Marsh gentian

Marsh Gentian

©Philip Precey

Marsh gentian

Scientific name: Gentiana pneumonanthe
The bright blue, trumpet-shaped flowers of the marsh gentian contrast deeply with the pinks and purples of the wet heaths it inhabits. The New Forest holds a large population of this late-flowering plant.

Species information


Height: up to 30cm

Conservation status

Rare and localised.

When to see

July to October


The marsh gentian is a rare plant of acidic bogs and wet heathlands whose bright blue, trumpet-shaped flowers appear from July to October, contrasting with the pinks and purples of the heath. There are particularly strong populations of this flower in the New Forest, where a white variety has also occurred.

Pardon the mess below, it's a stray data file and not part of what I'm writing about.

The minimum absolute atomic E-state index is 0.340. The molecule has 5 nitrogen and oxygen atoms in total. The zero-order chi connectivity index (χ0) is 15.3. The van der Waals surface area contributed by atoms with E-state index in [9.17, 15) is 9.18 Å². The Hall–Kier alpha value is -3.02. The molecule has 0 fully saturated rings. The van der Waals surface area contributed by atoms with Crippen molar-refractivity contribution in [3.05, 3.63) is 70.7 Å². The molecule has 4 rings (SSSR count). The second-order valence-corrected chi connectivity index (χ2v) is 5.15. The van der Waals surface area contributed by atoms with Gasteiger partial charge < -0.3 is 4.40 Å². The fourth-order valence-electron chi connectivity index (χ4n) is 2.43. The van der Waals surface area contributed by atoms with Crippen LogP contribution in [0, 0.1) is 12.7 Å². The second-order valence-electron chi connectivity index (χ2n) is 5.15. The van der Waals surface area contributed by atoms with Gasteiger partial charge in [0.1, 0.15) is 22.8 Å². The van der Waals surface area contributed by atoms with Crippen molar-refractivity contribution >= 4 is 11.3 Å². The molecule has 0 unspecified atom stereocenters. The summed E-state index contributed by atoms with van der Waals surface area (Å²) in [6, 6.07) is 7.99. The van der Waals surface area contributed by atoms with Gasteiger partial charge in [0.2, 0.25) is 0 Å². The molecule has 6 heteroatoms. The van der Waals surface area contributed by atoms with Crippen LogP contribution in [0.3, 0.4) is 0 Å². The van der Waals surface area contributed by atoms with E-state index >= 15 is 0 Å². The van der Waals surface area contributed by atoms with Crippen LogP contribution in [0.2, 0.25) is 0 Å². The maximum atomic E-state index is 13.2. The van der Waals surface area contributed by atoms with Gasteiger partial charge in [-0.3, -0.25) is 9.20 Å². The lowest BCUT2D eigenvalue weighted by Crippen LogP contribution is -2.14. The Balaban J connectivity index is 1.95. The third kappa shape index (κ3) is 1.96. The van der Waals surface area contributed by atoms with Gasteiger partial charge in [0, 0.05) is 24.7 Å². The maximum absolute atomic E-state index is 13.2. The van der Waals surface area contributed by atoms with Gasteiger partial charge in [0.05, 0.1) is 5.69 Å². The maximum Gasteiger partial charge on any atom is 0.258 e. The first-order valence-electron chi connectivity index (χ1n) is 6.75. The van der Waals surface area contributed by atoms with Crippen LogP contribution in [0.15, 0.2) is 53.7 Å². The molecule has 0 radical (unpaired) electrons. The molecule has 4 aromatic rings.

How to identify

The upright, unbranched stems of marsh gentian hold aloft the blue, trumpet-shaped flowers that are delicately striped with green. Narrow leaves are carried up the stem in pairs.


Rare, found in just three areas of England.

Did you know?

Historically, the roots of marsh gentian (also known as 'bog gentian') were used to treat various diseases, as well as bites and stings.

How people can help

The Wildlife Trusts are working to restore and protect our heathlands by promoting good management, clearing encroaching scrub and implementing beneficial grazing regimes. This work is vital if these habitats are to survive; you can help by supporting your local Wildlife Trust and becoming a member or volunteer.